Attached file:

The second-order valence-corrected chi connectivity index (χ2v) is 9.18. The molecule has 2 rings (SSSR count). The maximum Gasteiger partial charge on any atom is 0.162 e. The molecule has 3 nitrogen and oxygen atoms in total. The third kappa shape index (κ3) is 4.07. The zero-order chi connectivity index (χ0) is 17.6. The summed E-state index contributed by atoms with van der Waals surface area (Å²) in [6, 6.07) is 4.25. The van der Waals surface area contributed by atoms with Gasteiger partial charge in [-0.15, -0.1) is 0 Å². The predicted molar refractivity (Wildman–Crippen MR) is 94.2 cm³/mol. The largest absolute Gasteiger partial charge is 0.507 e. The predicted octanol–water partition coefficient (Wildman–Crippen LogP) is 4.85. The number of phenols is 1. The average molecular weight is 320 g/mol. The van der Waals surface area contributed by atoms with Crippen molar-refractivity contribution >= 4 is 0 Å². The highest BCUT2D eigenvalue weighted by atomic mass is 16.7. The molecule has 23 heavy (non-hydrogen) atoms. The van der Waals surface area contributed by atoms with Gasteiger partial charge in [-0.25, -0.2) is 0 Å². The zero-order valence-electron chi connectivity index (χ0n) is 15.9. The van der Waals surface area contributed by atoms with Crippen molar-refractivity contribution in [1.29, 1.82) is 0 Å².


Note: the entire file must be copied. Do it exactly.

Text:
The second-order valence-corrected chi connectivity index (χ2v) is 9.18. The molecule has 2 rings (SSSR count). The maximum Gasteiger partial charge on any atom is 0.162 e. The molecule has 3 nitrogen and oxygen atoms in total. The third kappa shape index (κ3) is 4.07. The zero-order chi connectivity index (χ0) is 17.6. The summed E-state index contributed by atoms with van der Waals surface area (Å²) in [6, 6.07) is 4.25. The van der Waals surface area contributed by atoms with Gasteiger partial charge in [-0.15, -0.1) is 0 Å². The predicted molar refractivity (Wildman–Crippen MR) is 94.2 cm³/mol. The largest absolute Gasteiger partial charge is 0.507 e. The predicted octanol–water partition coefficient (Wildman–Crippen LogP) is 4.85. The number of phenols is 1. The average molecular weight is 320 g/mol. The van der Waals surface area contributed by atoms with Crippen molar-refractivity contribution >= 4 is 0 Å². The highest BCUT2D eigenvalue weighted by atomic mass is 16.7. The molecule has 23 heavy (non-hydrogen) atoms. The van der Waals surface area contributed by atoms with Gasteiger partial charge in [-0.25, -0.2) is 0 Å². The zero-order valence-electron chi connectivity index (χ0n) is 15.9. The van der Waals surface area contributed by atoms with Crippen molar-refractivity contribution in [1.29, 1.82) is 0 Å².